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发布时间:2011-02-17 15:30:16 Tags:,,,,


问题何在?乍一看,苹果的规则似乎合情合理。针对在App Store上售出的订阅服务,苹果从中抽成30%,但发行商也可以在其他地方设置订阅功能,如通过他们自己的网站。游戏邦获悉,苹果的官方声明有些让人困惑,“由于没有参与这些交易,苹果不会参与收益分成或者交易用户信息。”

iPhone apps

iPhone apps



这可能有道理,但并非对每个人都适用。比如说Rhapsody,如果苹果要分成30%,那么这个订阅模式就对它就不适用,它会和业内人士协商,寻求法律途径解决这个运营模式引发的问题。据游戏邦了解,Think Vitamin的“网络创业者”博客作者Ryan Carson表示,苹果的这一举动将促使开发商加快采用HTML5技术的步伐,而不是只开发需要绝对服从苹果政策的原始应用。

当然App Store从一开始就受到开发商的指责,但它的应用软件数量仍在不断增加。虽然有一些初创公司致力于开发网页应用或者Android应用,但他们的比例微乎其微。


How far can Apple push developers?

What’s the problem? At first glance, the rules seem fair enough. Apple takes a 30 percent cut of subscriptions sold through the App Store, but publishers are free to offer subscriptions elsewhere, for example through their website. (There’s something kind of hilarious about the fact that Apple says explicitly, “Since Apple is not involved in these transactions, there is no revenue sharing or exchange of customer information with Apple.” Uh, thanks?)

But here’s the catch: If developers offer subscriptions elsewhere, they have to offer them inside their iPhone and iPad apps too, and at the same price. Developers are also forbidden from including links inside their app to purchase content or subscriptions outside the app. That even affects products like Amazon’s Kindle app, which includes a link to buy books for Kindle.

TechCrunch’s MG Siegler does a good job of laying out Apple’s likely rationale. The company has created what is likely to be the most user-friendly subscription service anywhere. In order to make it work, however, publishers can’t just increase the prices within their apps to incorporate Apple’s 30 percent cut while leaving subscriptions lower elsewhere. Otherwise, users will be torn between the superior experience and the lower price.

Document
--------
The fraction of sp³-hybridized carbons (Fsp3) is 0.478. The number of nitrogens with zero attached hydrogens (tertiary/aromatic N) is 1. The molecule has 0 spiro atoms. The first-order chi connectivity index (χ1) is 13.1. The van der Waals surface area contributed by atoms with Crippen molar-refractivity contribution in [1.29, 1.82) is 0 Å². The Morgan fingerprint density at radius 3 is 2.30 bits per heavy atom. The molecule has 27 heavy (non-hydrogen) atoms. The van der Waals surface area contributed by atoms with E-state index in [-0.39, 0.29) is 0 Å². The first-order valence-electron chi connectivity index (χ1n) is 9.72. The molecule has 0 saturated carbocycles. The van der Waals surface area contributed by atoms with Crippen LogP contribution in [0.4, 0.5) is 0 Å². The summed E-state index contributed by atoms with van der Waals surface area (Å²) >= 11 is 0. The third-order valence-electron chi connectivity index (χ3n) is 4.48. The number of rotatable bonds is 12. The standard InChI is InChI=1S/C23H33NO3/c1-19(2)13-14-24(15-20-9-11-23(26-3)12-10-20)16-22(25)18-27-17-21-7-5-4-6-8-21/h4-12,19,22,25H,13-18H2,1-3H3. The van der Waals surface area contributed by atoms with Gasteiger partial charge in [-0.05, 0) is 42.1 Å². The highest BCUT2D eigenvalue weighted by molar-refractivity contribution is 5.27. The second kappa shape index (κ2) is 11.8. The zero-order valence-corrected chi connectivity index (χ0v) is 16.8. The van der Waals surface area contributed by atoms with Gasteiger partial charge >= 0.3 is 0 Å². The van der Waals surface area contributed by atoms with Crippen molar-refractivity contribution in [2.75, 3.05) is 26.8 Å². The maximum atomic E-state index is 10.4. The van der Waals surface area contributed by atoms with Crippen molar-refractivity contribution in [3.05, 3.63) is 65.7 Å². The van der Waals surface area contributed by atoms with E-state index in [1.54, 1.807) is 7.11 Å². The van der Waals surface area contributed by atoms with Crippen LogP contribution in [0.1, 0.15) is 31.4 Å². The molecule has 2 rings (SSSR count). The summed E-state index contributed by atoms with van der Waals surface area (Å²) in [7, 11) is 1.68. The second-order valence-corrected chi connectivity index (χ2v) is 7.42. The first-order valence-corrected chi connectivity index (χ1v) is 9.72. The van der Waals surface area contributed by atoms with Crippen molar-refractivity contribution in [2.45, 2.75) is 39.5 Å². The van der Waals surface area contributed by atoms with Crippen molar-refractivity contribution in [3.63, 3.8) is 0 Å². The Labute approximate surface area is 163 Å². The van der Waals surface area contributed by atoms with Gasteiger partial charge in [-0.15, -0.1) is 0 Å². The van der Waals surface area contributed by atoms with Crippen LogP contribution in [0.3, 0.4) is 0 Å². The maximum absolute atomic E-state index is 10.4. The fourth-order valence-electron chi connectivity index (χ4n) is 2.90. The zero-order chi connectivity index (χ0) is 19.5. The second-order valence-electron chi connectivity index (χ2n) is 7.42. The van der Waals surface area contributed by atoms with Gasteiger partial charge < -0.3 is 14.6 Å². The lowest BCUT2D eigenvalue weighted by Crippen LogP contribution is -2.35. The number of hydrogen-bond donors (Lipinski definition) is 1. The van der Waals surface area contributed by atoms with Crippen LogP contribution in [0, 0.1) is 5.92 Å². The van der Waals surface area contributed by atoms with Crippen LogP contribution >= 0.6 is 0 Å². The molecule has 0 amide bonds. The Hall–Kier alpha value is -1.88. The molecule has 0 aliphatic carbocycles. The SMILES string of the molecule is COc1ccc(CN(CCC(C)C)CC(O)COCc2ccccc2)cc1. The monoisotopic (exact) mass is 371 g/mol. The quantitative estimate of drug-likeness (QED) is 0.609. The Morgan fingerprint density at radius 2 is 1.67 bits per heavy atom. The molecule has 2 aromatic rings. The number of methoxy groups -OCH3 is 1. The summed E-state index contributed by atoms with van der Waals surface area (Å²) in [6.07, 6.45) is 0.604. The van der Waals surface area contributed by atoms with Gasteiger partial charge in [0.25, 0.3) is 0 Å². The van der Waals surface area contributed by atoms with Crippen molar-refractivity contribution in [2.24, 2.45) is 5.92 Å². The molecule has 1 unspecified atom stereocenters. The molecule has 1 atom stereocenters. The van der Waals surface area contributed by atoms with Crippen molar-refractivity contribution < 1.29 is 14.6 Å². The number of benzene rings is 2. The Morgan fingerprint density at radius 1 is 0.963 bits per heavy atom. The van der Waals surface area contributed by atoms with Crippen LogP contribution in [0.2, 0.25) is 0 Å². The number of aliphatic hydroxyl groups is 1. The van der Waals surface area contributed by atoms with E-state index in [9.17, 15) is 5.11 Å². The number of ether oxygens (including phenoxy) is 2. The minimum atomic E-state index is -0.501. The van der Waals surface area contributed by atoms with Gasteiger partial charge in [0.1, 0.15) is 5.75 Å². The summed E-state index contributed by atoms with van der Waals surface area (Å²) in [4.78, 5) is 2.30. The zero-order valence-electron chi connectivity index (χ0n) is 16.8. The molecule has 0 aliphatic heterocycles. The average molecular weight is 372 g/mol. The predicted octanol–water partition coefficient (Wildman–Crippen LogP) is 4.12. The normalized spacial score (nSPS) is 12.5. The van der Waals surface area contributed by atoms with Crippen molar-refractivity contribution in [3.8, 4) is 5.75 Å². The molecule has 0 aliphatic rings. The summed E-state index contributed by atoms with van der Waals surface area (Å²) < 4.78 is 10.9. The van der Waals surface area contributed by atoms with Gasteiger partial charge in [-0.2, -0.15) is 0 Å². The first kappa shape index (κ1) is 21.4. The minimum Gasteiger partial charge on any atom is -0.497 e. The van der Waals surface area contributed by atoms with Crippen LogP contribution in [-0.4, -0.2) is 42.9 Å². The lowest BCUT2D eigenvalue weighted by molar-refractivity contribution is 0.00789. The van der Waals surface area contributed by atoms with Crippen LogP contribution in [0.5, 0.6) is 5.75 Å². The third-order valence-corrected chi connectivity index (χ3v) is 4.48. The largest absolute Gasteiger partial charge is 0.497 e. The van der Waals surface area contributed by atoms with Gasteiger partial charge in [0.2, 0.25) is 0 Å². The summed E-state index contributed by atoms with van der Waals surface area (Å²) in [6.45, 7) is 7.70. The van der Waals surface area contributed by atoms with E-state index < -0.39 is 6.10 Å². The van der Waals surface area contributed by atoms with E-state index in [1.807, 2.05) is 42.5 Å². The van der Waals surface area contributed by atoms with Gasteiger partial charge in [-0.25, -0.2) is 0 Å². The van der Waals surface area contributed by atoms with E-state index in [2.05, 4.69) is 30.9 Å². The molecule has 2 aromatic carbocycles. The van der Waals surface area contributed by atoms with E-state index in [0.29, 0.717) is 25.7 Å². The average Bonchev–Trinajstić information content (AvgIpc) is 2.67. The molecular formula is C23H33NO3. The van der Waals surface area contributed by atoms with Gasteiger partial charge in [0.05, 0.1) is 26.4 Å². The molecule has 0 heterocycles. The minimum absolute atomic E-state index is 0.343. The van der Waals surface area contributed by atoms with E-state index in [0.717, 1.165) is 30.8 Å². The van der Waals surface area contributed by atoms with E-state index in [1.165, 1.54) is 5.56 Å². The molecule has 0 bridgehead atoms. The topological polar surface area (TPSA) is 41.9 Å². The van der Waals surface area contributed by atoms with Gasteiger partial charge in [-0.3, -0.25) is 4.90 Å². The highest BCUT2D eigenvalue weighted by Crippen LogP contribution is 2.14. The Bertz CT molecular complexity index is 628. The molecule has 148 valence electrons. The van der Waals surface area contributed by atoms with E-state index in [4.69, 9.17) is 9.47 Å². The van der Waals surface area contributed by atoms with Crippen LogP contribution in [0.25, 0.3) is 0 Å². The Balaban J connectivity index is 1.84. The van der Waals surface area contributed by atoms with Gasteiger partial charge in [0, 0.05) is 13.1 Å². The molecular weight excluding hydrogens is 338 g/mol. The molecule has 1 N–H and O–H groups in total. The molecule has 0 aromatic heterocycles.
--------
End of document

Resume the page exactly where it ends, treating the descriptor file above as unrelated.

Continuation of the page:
That may be true, but it’s not sitting well with everyone. Rhapsody, for example, says that its subscription model won’t work if Apple takes a 30 percent cut, and that it will be “collaborating with our market peers in determining an appropriate legal and business response to this latest development.” At the Think Vitamin “web practioner’s blog”, Ryan Carson argues that this should be the spur developers need to finally embrace mobile websites using technology like HTML5, rather than building native apps that are subject to Apple’s rules.

Of course, the App Store has faced to developer criticism from the beginning, yet the number of apps keeps growing. While I’ve seen a few startups who focus exclusively on mobile Web or Android, they’re pretty rare.

So I’m very curious to see to most developers will continue to play ball with Apple, or if this will be the restriction that pushes them over the edge. My guess: As is often the case, this will come down to money. If companies can still make a profit through Apple’s new model, most of them will learn to live with it.(Source:venturebeat)